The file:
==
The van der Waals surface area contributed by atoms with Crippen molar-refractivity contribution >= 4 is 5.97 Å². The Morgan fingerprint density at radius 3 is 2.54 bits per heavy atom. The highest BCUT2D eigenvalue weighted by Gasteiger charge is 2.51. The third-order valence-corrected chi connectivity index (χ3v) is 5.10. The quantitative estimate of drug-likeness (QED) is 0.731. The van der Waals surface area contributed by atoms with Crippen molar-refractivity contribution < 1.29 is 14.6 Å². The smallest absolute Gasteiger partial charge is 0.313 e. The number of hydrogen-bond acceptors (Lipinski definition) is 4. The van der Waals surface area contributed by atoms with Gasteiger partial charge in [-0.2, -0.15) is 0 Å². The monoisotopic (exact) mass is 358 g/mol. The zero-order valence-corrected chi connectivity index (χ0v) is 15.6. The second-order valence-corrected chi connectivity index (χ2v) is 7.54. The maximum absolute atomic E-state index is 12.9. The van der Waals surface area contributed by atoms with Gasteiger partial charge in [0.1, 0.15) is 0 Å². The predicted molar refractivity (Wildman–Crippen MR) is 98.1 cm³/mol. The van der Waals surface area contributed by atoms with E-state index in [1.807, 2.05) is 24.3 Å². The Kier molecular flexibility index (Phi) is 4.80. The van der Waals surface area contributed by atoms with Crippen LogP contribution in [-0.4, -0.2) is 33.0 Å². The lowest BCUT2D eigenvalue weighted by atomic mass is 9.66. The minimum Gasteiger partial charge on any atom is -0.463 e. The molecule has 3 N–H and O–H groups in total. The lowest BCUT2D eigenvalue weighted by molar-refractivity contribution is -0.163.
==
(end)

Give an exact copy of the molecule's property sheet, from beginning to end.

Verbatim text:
The van der Waals surface area contributed by atoms with Crippen molar-refractivity contribution >= 4 is 5.97 Å². The Morgan fingerprint density at radius 3 is 2.54 bits per heavy atom. The highest BCUT2D eigenvalue weighted by Gasteiger charge is 2.51. The third-order valence-corrected chi connectivity index (χ3v) is 5.10. The quantitative estimate of drug-likeness (QED) is 0.731. The van der Waals surface area contributed by atoms with Crippen molar-refractivity contribution < 1.29 is 14.6 Å². The smallest absolute Gasteiger partial charge is 0.313 e. The number of hydrogen-bond acceptors (Lipinski definition) is 4. The van der Waals surface area contributed by atoms with Gasteiger partial charge in [-0.2, -0.15) is 0 Å². The monoisotopic (exact) mass is 358 g/mol. The zero-order valence-corrected chi connectivity index (χ0v) is 15.6. The second-order valence-corrected chi connectivity index (χ2v) is 7.54. The maximum absolute atomic E-state index is 12.9. The van der Waals surface area contributed by atoms with Gasteiger partial charge in [0.1, 0.15) is 0 Å². The predicted molar refractivity (Wildman–Crippen MR) is 98.1 cm³/mol. The van der Waals surface area contributed by atoms with E-state index in [1.807, 2.05) is 24.3 Å². The Kier molecular flexibility index (Phi) is 4.80. The van der Waals surface area contributed by atoms with Crippen LogP contribution in [-0.4, -0.2) is 33.0 Å². The lowest BCUT2D eigenvalue weighted by atomic mass is 9.66. The minimum Gasteiger partial charge on any atom is -0.463 e. The molecule has 3 N–H and O–H groups in total. The lowest BCUT2D eigenvalue weighted by molar-refractivity contribution is -0.163.